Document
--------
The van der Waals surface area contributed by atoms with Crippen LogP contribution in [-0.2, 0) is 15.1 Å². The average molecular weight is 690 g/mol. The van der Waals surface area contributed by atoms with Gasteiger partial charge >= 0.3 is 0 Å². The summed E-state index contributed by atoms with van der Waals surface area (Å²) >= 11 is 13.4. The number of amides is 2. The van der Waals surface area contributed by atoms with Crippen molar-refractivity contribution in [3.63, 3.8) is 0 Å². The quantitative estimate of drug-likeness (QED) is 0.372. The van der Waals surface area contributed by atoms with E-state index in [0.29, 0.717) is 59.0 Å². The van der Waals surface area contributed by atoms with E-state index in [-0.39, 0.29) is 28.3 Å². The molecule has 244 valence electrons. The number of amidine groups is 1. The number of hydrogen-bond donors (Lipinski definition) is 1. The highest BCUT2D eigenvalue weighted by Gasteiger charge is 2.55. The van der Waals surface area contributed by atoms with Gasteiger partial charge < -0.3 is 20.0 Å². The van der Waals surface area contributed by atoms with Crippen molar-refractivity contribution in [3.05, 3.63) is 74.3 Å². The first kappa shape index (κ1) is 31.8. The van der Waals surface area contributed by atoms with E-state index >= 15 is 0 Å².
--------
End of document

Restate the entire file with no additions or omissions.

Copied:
The van der Waals surface area contributed by atoms with Crippen LogP contribution in [-0.2, 0) is 15.1 Å². The average molecular weight is 690 g/mol. The van der Waals surface area contributed by atoms with Gasteiger partial charge >= 0.3 is 0 Å². The summed E-state index contributed by atoms with van der Waals surface area (Å²) >= 11 is 13.4. The number of amides is 2. The van der Waals surface area contributed by atoms with Crippen molar-refractivity contribution in [3.63, 3.8) is 0 Å². The quantitative estimate of drug-likeness (QED) is 0.372. The van der Waals surface area contributed by atoms with E-state index in [0.29, 0.717) is 59.0 Å². The van der Waals surface area contributed by atoms with E-state index in [-0.39, 0.29) is 28.3 Å². The molecule has 244 valence electrons. The number of amidine groups is 1. The number of hydrogen-bond donors (Lipinski definition) is 1. The highest BCUT2D eigenvalue weighted by Gasteiger charge is 2.55. The van der Waals surface area contributed by atoms with Gasteiger partial charge < -0.3 is 20.0 Å². The van der Waals surface area contributed by atoms with Crippen molar-refractivity contribution in [3.05, 3.63) is 74.3 Å². The first kappa shape index (κ1) is 31.8. The van der Waals surface area contributed by atoms with E-state index >= 15 is 0 Å².